Finally, systemic analgesics can successfully control ocular pain, although their use comes with significant side effects (e.g. reduced alertness, hallucinations, gastrointestinal, liver, and kidney toxicity).33 In addition, when pain is limited to the ocular surface, there is no rationale for using systemic pain control if topical alternatives are available. 
It is well-known that the release of SP and activation of NK1R are implicated in pain transmission.3436 The effect of NK1R antagonists on corneal pain has not been reported before; however, their role in nonocular pain has been extensively debated. Although preclinical evidence definitely demonstrated the analgesic effect of NK1R antagonists in peripheral and central pain,3739 clinical trials showed controversial effects. Beneficial outcomes were observed in postoperative dental pain,40 whereas no effects were observed in other types of neuropathic and nociceptive pain.41,42 This discrepancy could result from different doses of NK1R antagonists, which would affect the receptor occupancy in key target sites, such as the brain and the spinal cord. Importantly, all the published clinical trials have addressed NK1R analgesic efficacy via systemic administration, whereas we have used topical administration. In this vein, different distributions of SP and NK1R density in various tissues, and/or higher local concentration of the drug could explain our findings.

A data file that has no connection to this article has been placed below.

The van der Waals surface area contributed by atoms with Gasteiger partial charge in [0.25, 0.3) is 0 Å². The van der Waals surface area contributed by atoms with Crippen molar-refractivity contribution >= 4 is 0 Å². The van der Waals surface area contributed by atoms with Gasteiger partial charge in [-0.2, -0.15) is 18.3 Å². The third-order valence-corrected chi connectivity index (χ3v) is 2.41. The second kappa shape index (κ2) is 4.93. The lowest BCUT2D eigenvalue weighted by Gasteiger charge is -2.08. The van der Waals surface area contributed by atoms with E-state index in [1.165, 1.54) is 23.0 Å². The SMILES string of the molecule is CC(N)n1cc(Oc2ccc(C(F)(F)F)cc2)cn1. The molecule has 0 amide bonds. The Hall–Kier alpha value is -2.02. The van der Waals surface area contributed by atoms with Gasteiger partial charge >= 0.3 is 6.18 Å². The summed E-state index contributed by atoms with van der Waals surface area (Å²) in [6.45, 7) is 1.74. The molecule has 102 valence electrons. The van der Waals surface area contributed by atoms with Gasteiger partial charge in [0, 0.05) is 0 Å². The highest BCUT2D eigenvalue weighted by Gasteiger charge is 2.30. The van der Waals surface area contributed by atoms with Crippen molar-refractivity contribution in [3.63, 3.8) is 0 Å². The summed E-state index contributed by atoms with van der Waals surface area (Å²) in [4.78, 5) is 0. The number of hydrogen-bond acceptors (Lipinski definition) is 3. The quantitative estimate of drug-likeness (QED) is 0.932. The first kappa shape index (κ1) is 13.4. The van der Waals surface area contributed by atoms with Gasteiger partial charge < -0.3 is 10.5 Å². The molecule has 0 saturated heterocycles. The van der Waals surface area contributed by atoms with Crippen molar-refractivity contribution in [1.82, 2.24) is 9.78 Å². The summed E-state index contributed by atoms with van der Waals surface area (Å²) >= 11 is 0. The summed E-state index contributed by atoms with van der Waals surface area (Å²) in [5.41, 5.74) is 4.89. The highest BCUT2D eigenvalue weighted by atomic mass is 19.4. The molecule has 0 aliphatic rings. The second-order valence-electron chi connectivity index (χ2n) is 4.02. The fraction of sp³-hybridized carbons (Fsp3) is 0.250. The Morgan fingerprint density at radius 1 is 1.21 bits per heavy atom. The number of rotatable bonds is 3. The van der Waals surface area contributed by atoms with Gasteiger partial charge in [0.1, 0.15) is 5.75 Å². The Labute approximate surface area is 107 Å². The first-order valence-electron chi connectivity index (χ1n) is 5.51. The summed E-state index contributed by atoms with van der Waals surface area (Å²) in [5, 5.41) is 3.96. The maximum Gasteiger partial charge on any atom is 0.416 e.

In this paper, we showed that topical inhibition of NK1R by means of fosaprepitant is effective in reducing ocular pain in a well-characterized animal model. We observed that – among tested dilutions – 10 mg/mL fosaprepitant was the lowest capable of inducing analgesia after a single administration. Higher concentrations did not significantly decrease corneal nociception, possibly as a consequence of saturation of NK1R binding sites. Interestingly, fosaprepitant has many advantages when compared to other potent and selective NK1R antagonists, such as befetupitant and lanepitant. First, fosaprepitant is not toxic to the ocular surface or the corneal nerves when it is applied for 10 days at a similar concentration,18 differently from befetupitant that induces epithelial damage and leukocyte infiltration.17 Although Lanepitant is not toxic to the ocular surface, it is less effective in inhibiting cornel inflammation, probably as a consequence of poor tissue penetration, which was in fact demonstrated.43 Second, fosaprepitant can be easily formulated as eye drops because it is water soluble (differently from befetupitant). Finally, it is approved for clinical use (differently from lanepitant), which makes drug repurposing a viable option. Therefore, inhibition of SP activity by means of topical NK1R antagonist fosaprepitant represents an attractive and safe option to treat corneal pain.